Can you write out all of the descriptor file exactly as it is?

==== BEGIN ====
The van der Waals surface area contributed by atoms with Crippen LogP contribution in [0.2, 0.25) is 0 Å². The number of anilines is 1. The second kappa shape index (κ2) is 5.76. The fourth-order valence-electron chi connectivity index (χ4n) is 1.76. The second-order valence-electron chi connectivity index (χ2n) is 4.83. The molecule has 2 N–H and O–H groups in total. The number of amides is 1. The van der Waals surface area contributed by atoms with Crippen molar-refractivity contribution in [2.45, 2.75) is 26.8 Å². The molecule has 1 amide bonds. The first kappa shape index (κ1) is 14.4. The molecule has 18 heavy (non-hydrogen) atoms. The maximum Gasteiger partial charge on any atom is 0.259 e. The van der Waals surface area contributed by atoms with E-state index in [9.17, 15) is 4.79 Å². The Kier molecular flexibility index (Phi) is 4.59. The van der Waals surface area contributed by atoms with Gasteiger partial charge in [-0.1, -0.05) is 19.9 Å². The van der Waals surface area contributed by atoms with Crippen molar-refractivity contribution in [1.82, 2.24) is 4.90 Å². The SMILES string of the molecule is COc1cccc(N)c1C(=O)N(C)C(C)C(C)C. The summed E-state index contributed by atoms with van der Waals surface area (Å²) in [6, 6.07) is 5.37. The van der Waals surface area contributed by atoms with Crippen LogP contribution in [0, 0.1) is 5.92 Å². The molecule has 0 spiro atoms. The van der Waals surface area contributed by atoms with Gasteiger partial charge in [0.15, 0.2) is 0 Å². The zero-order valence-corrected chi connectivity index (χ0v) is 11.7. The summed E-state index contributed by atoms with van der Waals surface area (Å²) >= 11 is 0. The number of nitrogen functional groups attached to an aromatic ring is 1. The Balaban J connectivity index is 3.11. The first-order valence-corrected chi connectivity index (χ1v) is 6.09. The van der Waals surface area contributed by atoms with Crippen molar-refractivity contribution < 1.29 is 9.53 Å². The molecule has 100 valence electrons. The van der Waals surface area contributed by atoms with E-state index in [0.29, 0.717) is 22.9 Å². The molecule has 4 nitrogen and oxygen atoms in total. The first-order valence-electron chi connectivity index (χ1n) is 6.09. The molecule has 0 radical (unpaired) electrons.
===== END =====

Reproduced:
The van der Waals surface area contributed by atoms with Crippen LogP contribution in [0.2, 0.25) is 0 Å². The number of anilines is 1. The second kappa shape index (κ2) is 5.76. The fourth-order valence-electron chi connectivity index (χ4n) is 1.76. The second-order valence-electron chi connectivity index (χ2n) is 4.83. The molecule has 2 N–H and O–H groups in total. The number of amides is 1. The van der Waals surface area contributed by atoms with Crippen molar-refractivity contribution in [2.45, 2.75) is 26.8 Å². The molecule has 1 amide bonds. The first kappa shape index (κ1) is 14.4. The molecule has 18 heavy (non-hydrogen) atoms. The maximum Gasteiger partial charge on any atom is 0.259 e. The van der Waals surface area contributed by atoms with E-state index in [9.17, 15) is 4.79 Å². The Kier molecular flexibility index (Phi) is 4.59. The van der Waals surface area contributed by atoms with Gasteiger partial charge in [-0.1, -0.05) is 19.9 Å². The van der Waals surface area contributed by atoms with Crippen molar-refractivity contribution in [1.82, 2.24) is 4.90 Å². The SMILES string of the molecule is COc1cccc(N)c1C(=O)N(C)C(C)C(C)C. The summed E-state index contributed by atoms with van der Waals surface area (Å²) in [6, 6.07) is 5.37. The van der Waals surface area contributed by atoms with Crippen LogP contribution in [0, 0.1) is 5.92 Å². The molecule has 0 spiro atoms. The van der Waals surface area contributed by atoms with Gasteiger partial charge in [0.15, 0.2) is 0 Å². The zero-order valence-corrected chi connectivity index (χ0v) is 11.7. The summed E-state index contributed by atoms with van der Waals surface area (Å²) >= 11 is 0. The number of nitrogen functional groups attached to an aromatic ring is 1. The Balaban J connectivity index is 3.11. The first-order valence-corrected chi connectivity index (χ1v) is 6.09. The van der Waals surface area contributed by atoms with Crippen molar-refractivity contribution < 1.29 is 9.53 Å². The molecule has 100 valence electrons. The van der Waals surface area contributed by atoms with E-state index in [0.29, 0.717) is 22.9 Å². The molecule has 4 nitrogen and oxygen atoms in total. The first-order valence-electron chi connectivity index (χ1n) is 6.09. The molecule has 0 radical (unpaired) electrons.